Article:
Urban Meyer wouldn’t totally commit to never coaching again, when announcing his retirement from Ohio State. It doesn’t sound like its in the immediate cards, however.
We’ve seen a similar script from Meyer before.
He stepped away from Florida football after the 2010 season, and spent a year working for ESPN, before taking over Ohio State after the 2011 season.
Texas and Oklahoma have very solid coaching situations, with Tom Herman and Lincoln Riley each wrapping up their second seasons with the Red River rivals. Things move fast in the football coaching world, though.
A Texas columnist thinks that if either Tom Herman or Lincoln Riley leaves the Longhorns or Oklahoma Sooners, Urban Meyer could step in at one of those programs.
Riley already has serious NFL buzz, but he’s denied that he has interest in coaching at the pro level right now. It is hard to see Herman taking another college job, and he hasn’t really drawn NFL hype, but you never know how things will turn with that Longhorns situation.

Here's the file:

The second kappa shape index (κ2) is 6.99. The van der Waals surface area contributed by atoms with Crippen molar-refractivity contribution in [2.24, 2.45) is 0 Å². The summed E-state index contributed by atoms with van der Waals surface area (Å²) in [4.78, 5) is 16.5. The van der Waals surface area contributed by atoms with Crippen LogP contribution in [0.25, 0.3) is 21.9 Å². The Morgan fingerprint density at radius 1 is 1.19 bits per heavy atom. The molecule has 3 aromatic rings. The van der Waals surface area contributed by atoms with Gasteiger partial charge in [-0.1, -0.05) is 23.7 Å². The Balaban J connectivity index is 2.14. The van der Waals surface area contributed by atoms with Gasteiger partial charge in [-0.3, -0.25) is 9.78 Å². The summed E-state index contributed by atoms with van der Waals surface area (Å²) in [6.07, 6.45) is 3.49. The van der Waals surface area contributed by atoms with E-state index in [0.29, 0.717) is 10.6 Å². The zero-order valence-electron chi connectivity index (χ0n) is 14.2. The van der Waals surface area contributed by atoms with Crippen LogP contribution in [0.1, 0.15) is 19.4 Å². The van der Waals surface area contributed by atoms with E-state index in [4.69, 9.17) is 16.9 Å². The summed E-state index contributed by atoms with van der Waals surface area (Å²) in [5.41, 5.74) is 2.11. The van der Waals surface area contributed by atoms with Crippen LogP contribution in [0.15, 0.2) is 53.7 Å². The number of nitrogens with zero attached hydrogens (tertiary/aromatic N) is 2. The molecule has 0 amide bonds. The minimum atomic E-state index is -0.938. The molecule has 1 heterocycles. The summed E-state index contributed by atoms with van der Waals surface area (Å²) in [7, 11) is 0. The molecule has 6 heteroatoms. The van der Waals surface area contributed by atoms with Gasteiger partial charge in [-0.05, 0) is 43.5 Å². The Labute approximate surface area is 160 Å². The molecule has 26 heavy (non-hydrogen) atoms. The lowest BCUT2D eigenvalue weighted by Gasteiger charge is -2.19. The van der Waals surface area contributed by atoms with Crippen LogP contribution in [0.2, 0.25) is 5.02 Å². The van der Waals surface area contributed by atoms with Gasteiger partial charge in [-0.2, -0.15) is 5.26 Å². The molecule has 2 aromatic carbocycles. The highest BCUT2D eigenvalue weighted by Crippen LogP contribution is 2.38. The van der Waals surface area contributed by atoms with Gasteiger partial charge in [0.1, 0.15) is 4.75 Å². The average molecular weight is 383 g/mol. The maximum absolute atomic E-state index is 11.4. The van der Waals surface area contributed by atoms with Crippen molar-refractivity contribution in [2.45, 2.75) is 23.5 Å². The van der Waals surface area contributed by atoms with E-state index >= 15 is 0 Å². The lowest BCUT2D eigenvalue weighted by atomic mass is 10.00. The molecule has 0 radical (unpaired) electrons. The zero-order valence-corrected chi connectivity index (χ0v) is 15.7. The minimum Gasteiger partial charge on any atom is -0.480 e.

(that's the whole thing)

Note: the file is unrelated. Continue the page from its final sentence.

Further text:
Kevin Sherrington of the Dallas Morning News thinks the two programs are big enough to take Urban Meyer out of retirement again, if the situation arises.
Let me ask: If you were searching for a coach who’s a lock to make you into a national contender, or sustain what the former coach built, who better than Meyer?
His accessibility over the next few years will speed up timetables all over the nation. Why be patient with a coach who doesn’t own so much as a league championship if a guy who’s won 90 percent of his games and national titles at a couple of different schools, no less, is available?
Notre Dame, which Meyer once called his dream job, is the prominent program that is most often connected to the soon-to-be-“retired” national championship winner. There have been NFL rumors around Brian Kelly, but they aren’t as loud right now as they have been.
Oklahoma and Texas are certainly at the level that could attract an Urban Meyer-type coach. The questions are: would either want to deal with the baggage that he has accrued, and does he actually want to coach again?
Sherrington thinks the answer to both is a resounding “yes.”